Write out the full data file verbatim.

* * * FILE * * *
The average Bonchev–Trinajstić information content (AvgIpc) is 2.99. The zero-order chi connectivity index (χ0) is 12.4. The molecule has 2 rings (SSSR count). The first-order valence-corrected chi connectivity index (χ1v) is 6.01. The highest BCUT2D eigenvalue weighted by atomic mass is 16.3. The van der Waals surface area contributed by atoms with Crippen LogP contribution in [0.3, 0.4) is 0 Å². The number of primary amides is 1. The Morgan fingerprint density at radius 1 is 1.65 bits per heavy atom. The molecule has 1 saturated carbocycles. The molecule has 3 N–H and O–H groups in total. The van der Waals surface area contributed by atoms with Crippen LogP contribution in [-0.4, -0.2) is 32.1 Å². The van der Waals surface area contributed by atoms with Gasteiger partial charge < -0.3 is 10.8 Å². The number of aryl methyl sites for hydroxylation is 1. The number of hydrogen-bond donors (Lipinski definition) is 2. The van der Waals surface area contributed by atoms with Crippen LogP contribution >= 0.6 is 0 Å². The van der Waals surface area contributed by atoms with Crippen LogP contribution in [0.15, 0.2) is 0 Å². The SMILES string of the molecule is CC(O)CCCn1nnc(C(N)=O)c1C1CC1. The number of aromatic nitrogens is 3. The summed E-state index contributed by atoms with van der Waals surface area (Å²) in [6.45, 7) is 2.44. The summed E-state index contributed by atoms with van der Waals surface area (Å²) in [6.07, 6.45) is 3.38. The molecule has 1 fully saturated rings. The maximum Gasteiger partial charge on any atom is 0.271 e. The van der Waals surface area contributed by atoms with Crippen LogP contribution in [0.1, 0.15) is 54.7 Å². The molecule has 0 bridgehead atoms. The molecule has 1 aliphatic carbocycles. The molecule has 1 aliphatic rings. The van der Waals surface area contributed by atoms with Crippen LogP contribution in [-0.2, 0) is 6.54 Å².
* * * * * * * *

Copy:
The average Bonchev–Trinajstić information content (AvgIpc) is 2.99. The zero-order chi connectivity index (χ0) is 12.4. The molecule has 2 rings (SSSR count). The first-order valence-corrected chi connectivity index (χ1v) is 6.01. The highest BCUT2D eigenvalue weighted by atomic mass is 16.3. The van der Waals surface area contributed by atoms with Crippen LogP contribution in [0.3, 0.4) is 0 Å². The number of primary amides is 1. The Morgan fingerprint density at radius 1 is 1.65 bits per heavy atom. The molecule has 1 saturated carbocycles. The molecule has 3 N–H and O–H groups in total. The van der Waals surface area contributed by atoms with Crippen LogP contribution in [-0.4, -0.2) is 32.1 Å². The van der Waals surface area contributed by atoms with Gasteiger partial charge < -0.3 is 10.8 Å². The number of aryl methyl sites for hydroxylation is 1. The number of hydrogen-bond donors (Lipinski definition) is 2. The van der Waals surface area contributed by atoms with Crippen LogP contribution >= 0.6 is 0 Å². The van der Waals surface area contributed by atoms with Crippen LogP contribution in [0.15, 0.2) is 0 Å². The SMILES string of the molecule is CC(O)CCCn1nnc(C(N)=O)c1C1CC1. The number of aromatic nitrogens is 3. The summed E-state index contributed by atoms with van der Waals surface area (Å²) in [6.45, 7) is 2.44. The summed E-state index contributed by atoms with van der Waals surface area (Å²) in [6.07, 6.45) is 3.38. The molecule has 1 fully saturated rings. The maximum Gasteiger partial charge on any atom is 0.271 e. The van der Waals surface area contributed by atoms with Crippen LogP contribution in [0.1, 0.15) is 54.7 Å². The molecule has 0 bridgehead atoms. The molecule has 1 aliphatic carbocycles. The molecule has 1 aliphatic rings. The van der Waals surface area contributed by atoms with Crippen LogP contribution in [-0.2, 0) is 6.54 Å².